10. 10.
    S. Chen et al., Preparation, characterization and activity evaluation of p–n junction photocatalyst p-ZnO/n-TiO2. Appl. Surf. Sci. 255, 2478–2484 (2008)Google Scholar
  11. 11.
    S. Sakthivel et al., Enhancement of photocatalytic activity by semiconductor heterojunctions: α-Fe2O3, WO3 and CdS deposited on ZnO. J. Photochem. Photobiol. A 148(1), 283–293 (2002)Google Scholar
  12. 12.
    J. Nayak et al., CdS–ZnO composite nanorods: synthesis, characterization and application for photocatalytic degradation of 3,4-dihydroxy benzoic acid. Appl. Surf. Sci. 254(22), 7215–7218 (2008)Google Scholar
  13. 13.
    B. Krishnakumar, B. Subash, M. Swaminathan, AgBr–ZnO—an efficient nano-photocatalyst for the mineralization of Acid Black 1 with UV light. Sep. Purif. Technol. 85, 35–44 (2012)Google Scholar
  14. 14.
    B. Subash et al., An efficient nanostructured Ag2S–ZnO for degradation of Acid Black 1 dye under day light illumination. Sep. Purif. Technol. 96, 204–213 (2012)Google Scholar
  15. 15.
    M. Ismail, L. Bousselmi, O. Zahraa, Photocatalytic behavior of WO3-loaded TiO2 systems in the oxidation of salicylic acid. J. Photochem. Photobiol. A 222(2), 314–322 (2011)Google Scholar
  16. 16.
    C. Yu et al., Preparation of WO3/ZnO composite photocatalyst and its photocatalytic performance. Chin. J. Catal. 32(3), 555–565 (2011)Google Scholar
  17. 17.
    Z. Maolin et al., Novel preparation of nanosized ZnO–SnO2 with high photocatalytic activity by homogeneous co-precipitation method. Mater. Lett. 59(28), 3641–3644 (2005)Google Scholar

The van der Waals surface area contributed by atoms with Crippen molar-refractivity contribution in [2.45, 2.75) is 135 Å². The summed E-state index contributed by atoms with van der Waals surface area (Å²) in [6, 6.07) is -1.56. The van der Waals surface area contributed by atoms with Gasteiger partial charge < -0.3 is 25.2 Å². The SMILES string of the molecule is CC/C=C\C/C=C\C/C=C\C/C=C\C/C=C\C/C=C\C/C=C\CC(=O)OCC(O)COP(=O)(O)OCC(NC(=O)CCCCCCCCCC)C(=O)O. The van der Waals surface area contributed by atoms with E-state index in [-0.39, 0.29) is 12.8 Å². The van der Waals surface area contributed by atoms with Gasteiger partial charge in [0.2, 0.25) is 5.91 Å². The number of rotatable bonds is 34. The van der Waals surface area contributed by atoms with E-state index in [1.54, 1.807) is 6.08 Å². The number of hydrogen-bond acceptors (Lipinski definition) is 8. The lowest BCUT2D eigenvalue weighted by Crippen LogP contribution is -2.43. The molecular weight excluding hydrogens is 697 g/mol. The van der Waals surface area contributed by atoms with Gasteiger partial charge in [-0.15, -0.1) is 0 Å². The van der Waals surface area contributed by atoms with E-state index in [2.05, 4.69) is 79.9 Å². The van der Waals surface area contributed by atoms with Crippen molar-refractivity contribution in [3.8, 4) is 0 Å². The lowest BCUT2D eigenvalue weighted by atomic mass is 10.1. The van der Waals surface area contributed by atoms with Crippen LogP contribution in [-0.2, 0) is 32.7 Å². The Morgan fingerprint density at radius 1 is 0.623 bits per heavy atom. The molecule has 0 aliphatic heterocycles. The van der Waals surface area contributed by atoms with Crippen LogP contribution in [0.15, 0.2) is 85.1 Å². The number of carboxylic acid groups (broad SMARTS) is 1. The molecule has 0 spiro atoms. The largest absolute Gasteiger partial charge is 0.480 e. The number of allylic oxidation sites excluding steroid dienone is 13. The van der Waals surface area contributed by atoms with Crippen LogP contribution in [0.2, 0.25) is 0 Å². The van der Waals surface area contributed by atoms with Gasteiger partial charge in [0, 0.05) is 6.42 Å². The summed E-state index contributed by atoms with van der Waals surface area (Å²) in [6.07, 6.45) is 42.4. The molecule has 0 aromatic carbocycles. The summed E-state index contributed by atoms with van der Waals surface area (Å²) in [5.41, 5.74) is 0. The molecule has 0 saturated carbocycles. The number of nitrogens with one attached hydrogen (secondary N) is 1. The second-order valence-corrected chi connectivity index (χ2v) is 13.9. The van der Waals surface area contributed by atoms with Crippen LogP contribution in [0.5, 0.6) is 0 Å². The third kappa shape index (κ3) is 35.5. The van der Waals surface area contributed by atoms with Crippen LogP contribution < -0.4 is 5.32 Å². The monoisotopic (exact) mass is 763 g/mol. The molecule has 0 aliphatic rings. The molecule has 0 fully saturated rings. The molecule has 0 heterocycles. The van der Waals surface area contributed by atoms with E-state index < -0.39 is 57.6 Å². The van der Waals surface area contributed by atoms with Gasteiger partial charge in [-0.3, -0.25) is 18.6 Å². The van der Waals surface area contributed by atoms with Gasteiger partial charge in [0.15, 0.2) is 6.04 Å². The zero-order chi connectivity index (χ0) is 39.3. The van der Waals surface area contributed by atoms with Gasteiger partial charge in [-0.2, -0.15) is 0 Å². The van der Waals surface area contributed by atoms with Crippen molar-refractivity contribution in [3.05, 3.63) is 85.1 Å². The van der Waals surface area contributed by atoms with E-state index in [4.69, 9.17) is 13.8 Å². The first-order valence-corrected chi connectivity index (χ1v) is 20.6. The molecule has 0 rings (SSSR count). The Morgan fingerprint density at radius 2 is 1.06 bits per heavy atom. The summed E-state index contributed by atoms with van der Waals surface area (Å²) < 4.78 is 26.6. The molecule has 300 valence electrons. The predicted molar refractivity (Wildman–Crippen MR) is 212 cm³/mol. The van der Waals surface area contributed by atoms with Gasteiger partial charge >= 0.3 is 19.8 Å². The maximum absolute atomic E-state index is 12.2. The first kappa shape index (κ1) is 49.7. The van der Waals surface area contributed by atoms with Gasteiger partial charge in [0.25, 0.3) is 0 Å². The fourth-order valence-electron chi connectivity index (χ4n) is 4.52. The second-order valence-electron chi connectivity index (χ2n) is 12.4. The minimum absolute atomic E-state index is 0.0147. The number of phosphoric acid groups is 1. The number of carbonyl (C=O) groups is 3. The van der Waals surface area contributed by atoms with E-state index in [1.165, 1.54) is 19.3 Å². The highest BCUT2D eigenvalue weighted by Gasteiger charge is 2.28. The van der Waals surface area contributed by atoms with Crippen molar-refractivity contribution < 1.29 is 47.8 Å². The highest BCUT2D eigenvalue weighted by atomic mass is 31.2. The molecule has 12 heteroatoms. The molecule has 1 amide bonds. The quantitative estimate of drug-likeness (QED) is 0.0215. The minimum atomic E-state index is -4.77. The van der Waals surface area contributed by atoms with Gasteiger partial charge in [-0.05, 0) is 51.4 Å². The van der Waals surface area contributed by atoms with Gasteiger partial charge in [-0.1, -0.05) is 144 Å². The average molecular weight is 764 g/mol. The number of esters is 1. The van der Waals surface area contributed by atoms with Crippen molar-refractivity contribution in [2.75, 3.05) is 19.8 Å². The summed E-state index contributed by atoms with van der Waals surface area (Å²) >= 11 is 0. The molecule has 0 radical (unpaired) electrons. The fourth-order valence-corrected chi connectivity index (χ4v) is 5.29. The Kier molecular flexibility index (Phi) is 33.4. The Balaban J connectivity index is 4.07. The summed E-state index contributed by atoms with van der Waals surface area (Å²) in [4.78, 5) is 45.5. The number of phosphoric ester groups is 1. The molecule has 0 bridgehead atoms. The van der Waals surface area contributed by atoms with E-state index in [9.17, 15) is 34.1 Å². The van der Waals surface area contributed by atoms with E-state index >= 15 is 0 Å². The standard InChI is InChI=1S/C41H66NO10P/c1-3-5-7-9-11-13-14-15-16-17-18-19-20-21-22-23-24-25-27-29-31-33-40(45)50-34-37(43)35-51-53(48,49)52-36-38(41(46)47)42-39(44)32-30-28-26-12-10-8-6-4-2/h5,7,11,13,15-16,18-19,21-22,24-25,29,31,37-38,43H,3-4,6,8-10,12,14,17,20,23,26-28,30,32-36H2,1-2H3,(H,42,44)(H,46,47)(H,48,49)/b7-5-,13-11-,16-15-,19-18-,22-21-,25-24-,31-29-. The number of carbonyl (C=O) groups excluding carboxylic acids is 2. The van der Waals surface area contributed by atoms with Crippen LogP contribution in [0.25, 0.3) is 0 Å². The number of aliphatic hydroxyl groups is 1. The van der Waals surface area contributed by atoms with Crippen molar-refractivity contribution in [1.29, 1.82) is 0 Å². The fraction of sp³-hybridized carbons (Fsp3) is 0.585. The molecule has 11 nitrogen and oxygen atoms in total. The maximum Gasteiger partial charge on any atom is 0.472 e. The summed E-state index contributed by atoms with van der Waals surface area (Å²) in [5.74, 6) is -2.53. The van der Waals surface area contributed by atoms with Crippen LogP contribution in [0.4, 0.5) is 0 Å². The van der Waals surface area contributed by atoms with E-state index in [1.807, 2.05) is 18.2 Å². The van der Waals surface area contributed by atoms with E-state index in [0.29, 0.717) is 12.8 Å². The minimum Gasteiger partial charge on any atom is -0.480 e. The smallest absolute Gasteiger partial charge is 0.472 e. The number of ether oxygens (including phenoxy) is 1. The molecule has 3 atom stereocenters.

18. 18.
    C. Wang et al., Enhanced photocatalytic performance of nanosized coupled ZnO/SnO2 photocatalysts for methyl orange degradation. J. Photochem. Photobiol. A 168(1), 47–52 (2004)Google Scholar
  19. 19.
    W. Cun et al., Preparation, characterization and photocatalytic activity of nano-sized ZnO/SnO2 coupled photocatalysts. Appl. Catal. B 39(3), 269–279 (2002)Google Scholar
  20. 20.
    L. Zheng et al., Network structured SnO2/ZnO heterojunction nanocatalyst with high photocatalytic activity. Inorg. Chem. 48(5), 1819–1825 (2009)Google Scholar
  21. 21.
    Y. Shi et al., Ultrarapid sonochemical synthesis of ZnO hierarchical structures: from fundamental research to high efficiencies up to 6.42% for quasi-solid dye-sensitized solar cells. Chem. Mater. 25(6), 1000–1012 (2013)Google Scholar
  22. 22.
    S. Kumar, R. Prakash, V. Kumar, A novel yellowish white Dy3+ activated α-Al2O3 phosphor: photoluminescence and optical studies. Funct. Mater. Lett. (2015).  https://doi.org/10.1142/S1793604715500617 Google Scholar
  23. 23.
    L. Luo et al., Electrospun ZnO–SnO2 composite nanofibers with enhanced electrochemical performance as lithium-ion anodes. Ceram. Int. 42(9), 10826–10832 (2016)Google Scholar
  24. 24.
    A.A. Chaaya et al., Tuning optical properties of Al2O3/ZnO nanolaminates synthesized by atomic layer deposition. J Phys Chem C 118(7), 3811–3819 (2014)Google Scholar
  25. 25.
    M.I. Aziz et al., Evolution of photovoltaic and photocatalytic activity in anatase-TiO2 under visible light via simplistic deposition of CdS and PbS quantum-dots. Mater. Chem. Phys. 229, 508–513 (2019)Google Scholar